Endocrinology, 1-12. Sooy, K., Noble, J., McBride, A., Binnie, M., Yau, J. L. W., Seckl, J. R., Walker, B. R., & Webster, S. P. (2015).

Selection and early clinical evaluation of the brain-penetrant 11β- hydroxysteroid dehydrogenase type 1 (11β-HSD1) inhibitor UE2343 (Xanamem™)

British Journal of Pharmacology. Scott P Webster, AndrewMcBride, Margaret Binnie, Karen Sooy, Jonathan R Seckl, Ruth Andrew, T David Pallin, Hazel J Hunt, Trevor R Perrior, Vincent S Ruffles, J William Ketelbey, Alan Boyd and Brian R Walker (2017).

Discovery and biological evaluation of adamantyl amide 11β-HSD1 inhibitors

Bioorganic & medicinal chemistry letters, 17(10), 2838-2843. Webster, S. P., Ward, P., Binnie, M., Craigie, E., McConnell, K. M., Sooy, K., Vinter, A., Seckl, J.R. & Walker, B. R. (2007).

Circulating cortisol and cognitive and structural brain measures

Neurology: 10-1212. Echouffo-Tcheugui, Justin B., Sarah C. Conner, Jayandra J. Himali, Pauline Maillard, Charles S. DeCarli, Alexa S. Beiser, Ramachandran S. Vasan, and Sudha Seshadri (2018)

Environmental novelty exacerbates stress hormones and Aβ pathology in an Alzheimer’s model

Scientific Reports 7: 2764, DOI:10.1038/s41598-017-03016-0. Kimberley E. Stuart, Anna E. King, Carmen M. Fernandez-Martos, Mathew J. Summers & James C. Vickers (2017)

Plasma Cortisol, Brain Amyloid-β, and Cognitive Decline in Preclinical Alzheimer’s Disease: A 6-Year Prospective Cohort Study

Biological Psychiatry: Cognitive Neuroscience and Neuroimaging. Robert H. Pietrzak, Simon M. Laws, Yen Ying Lim, Sophie J. Bender, Tenielle Porter, James Doecke, David Ames, Christopher Fowler, Colin L. Masters, Lidija Milicic, Stephanie Rainey-Smith, Victor L. Villemagne, Christopher C. Rowe, Ralph N. Martins, and Paul Maruff, for the Australian Imaging, Biomarkers and Lifestyle Research Group (2017).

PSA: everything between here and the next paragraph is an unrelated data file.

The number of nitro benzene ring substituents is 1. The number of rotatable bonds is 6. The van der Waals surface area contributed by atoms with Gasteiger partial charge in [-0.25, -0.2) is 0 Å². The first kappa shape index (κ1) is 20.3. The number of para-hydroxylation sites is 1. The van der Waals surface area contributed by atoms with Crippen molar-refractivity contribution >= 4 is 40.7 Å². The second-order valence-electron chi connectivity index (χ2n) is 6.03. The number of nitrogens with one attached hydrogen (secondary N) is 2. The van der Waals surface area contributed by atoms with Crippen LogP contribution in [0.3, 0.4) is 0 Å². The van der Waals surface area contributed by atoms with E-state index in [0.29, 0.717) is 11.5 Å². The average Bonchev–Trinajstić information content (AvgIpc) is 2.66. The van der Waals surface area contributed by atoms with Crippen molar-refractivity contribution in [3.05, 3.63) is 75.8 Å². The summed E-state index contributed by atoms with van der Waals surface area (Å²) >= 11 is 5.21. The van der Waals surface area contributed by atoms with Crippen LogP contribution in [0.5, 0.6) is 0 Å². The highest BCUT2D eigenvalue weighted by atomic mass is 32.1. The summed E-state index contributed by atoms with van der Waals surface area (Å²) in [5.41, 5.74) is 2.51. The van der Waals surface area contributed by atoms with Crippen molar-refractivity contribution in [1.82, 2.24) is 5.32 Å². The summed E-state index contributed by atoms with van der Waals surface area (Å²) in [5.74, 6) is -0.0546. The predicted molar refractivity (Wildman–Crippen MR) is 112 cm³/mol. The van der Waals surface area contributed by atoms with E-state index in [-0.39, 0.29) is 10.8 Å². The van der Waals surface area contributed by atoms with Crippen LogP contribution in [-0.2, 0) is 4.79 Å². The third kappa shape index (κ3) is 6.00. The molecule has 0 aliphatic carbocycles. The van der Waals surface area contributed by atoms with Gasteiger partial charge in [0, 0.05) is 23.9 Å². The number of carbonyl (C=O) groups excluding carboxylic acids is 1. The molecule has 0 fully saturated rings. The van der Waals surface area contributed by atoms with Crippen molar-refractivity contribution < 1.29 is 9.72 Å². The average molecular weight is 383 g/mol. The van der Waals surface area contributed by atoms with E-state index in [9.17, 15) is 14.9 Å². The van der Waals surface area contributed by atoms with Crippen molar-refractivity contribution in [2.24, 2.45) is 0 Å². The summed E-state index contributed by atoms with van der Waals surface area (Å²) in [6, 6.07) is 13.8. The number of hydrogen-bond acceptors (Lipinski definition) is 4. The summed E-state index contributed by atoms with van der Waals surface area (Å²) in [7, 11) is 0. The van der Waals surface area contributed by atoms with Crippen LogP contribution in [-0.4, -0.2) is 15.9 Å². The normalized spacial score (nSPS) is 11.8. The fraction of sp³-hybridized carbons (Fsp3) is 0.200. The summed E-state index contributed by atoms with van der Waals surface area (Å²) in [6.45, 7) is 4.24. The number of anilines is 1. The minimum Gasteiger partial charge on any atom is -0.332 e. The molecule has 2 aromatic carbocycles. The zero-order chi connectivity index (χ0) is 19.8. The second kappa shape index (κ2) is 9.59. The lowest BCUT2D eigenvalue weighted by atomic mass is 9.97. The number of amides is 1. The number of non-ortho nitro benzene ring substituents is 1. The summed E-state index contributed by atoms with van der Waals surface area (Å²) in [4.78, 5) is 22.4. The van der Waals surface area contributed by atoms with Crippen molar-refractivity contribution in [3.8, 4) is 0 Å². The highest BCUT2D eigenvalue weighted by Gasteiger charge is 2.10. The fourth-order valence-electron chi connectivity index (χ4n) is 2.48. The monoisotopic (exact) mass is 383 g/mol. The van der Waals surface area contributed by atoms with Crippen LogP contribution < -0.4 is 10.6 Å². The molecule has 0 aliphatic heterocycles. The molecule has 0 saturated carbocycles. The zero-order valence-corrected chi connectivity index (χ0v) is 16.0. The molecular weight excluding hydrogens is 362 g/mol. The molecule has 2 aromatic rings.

Cerebrospinal fluid cortisol and clinical disease progression in MCI and dementia of Alzheimer’s type

Neurobiology of Aging, 36, 601-607. Popp, J., Wolfsgruber, S., Heuser, I., Peters, O., Hull, M., Schroder, J., Moller, H. J., Lewczuk, P., Schneider, A., Jahn, H., Luckhaus, C., Perneczky, R., Frolich, L., Wagner, M., Maier, W., Wiltfang, J., Kornhuber, J., & Jessen, F. (2015).

Cortisol levels during human aging predict hippocampal atrophy and memory deficits

Nature Neuroscience, 1(1), 69-73. Lupien, S. J., de Leon, M., de Santi, S., Convit, A., Tarshish, C., Nair, N. P. V., Thakur, M., McEwen, B. S., Hauger, L., & Meaney, M. J. (1998).

Plasma cortisol and progression of dementia in subjects with Alzheimer-type dementia

American Journal of Psychiatry, 163, 2164-2169. Csernansky, J. G., Dong, H., Fagan, A. M., Wang, L., Xiong, C., Holtzman, D. M., & Morris, J. C. (2006).

Salivary cortisol, brain volumes, and cognition in community-dwelling elderly without dementia

Neurology, 85(11), 976-983. Geerlings, M. I., Sigurdsson, S., Eiriksdottir, G., Garcia, M. E., Harris, T. B., Gudnason, V., & Launer, L. J. (2015).

Plasma cortisol levels, brain volumes and cognition in healthy elderly men

Psychoneuroendocrinology, 30(5), 505-515. MacLullich, A. M., Deary, I. J., Starr, J. M., Ferguson, K. J., Wardlaw, J. M., & Seckl, J. R. (2005).

Effects of stress throughout the lifespan on the brain, behaviour and cognition

Nature reviews neuroscience10(6), 434-445. Lupien, S. J., McEwen, B. S., Gunnar, M. R., & Heim, C. (2009).